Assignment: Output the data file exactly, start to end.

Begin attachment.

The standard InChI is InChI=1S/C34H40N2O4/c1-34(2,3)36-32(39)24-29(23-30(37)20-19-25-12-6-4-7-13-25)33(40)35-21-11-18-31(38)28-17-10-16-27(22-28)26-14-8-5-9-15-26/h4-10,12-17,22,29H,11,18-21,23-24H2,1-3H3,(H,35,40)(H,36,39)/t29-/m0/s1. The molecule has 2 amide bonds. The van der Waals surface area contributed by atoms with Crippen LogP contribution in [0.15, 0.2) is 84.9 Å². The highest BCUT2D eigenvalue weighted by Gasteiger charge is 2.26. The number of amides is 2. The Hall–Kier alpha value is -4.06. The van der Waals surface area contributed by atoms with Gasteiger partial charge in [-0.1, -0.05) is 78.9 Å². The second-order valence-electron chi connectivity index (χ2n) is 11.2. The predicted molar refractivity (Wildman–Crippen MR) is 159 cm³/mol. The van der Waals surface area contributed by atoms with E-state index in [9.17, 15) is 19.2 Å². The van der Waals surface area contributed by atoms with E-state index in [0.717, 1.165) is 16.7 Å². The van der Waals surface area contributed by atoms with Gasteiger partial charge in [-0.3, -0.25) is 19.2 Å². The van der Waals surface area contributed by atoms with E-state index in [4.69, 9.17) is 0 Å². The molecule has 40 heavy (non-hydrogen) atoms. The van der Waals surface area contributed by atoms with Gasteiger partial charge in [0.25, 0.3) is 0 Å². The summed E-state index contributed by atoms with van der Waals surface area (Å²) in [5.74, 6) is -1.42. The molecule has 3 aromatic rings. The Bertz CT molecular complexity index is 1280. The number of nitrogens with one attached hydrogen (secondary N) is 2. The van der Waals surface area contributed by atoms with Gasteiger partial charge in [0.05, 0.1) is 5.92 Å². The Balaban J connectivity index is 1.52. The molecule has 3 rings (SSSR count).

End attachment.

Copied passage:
The standard InChI is InChI=1S/C34H40N2O4/c1-34(2,3)36-32(39)24-29(23-30(37)20-19-25-12-6-4-7-13-25)33(40)35-21-11-18-31(38)28-17-10-16-27(22-28)26-14-8-5-9-15-26/h4-10,12-17,22,29H,11,18-21,23-24H2,1-3H3,(H,35,40)(H,36,39)/t29-/m0/s1. The molecule has 2 amide bonds. The van der Waals surface area contributed by atoms with Crippen LogP contribution in [0.15, 0.2) is 84.9 Å². The highest BCUT2D eigenvalue weighted by Gasteiger charge is 2.26. The number of amides is 2. The Hall–Kier alpha value is -4.06. The van der Waals surface area contributed by atoms with Gasteiger partial charge in [-0.1, -0.05) is 78.9 Å². The second-order valence-electron chi connectivity index (χ2n) is 11.2. The predicted molar refractivity (Wildman–Crippen MR) is 159 cm³/mol. The van der Waals surface area contributed by atoms with E-state index in [9.17, 15) is 19.2 Å². The van der Waals surface area contributed by atoms with E-state index in [0.717, 1.165) is 16.7 Å². The van der Waals surface area contributed by atoms with Gasteiger partial charge in [-0.3, -0.25) is 19.2 Å². The van der Waals surface area contributed by atoms with E-state index in [4.69, 9.17) is 0 Å². The molecule has 40 heavy (non-hydrogen) atoms. The van der Waals surface area contributed by atoms with Gasteiger partial charge in [0.25, 0.3) is 0 Å². The summed E-state index contributed by atoms with van der Waals surface area (Å²) in [5.74, 6) is -1.42. The molecule has 3 aromatic rings. The Bertz CT molecular complexity index is 1280. The number of nitrogens with one attached hydrogen (secondary N) is 2. The van der Waals surface area contributed by atoms with Gasteiger partial charge in [0.05, 0.1) is 5.92 Å². The Balaban J connectivity index is 1.52. The molecule has 3 rings (SSSR count).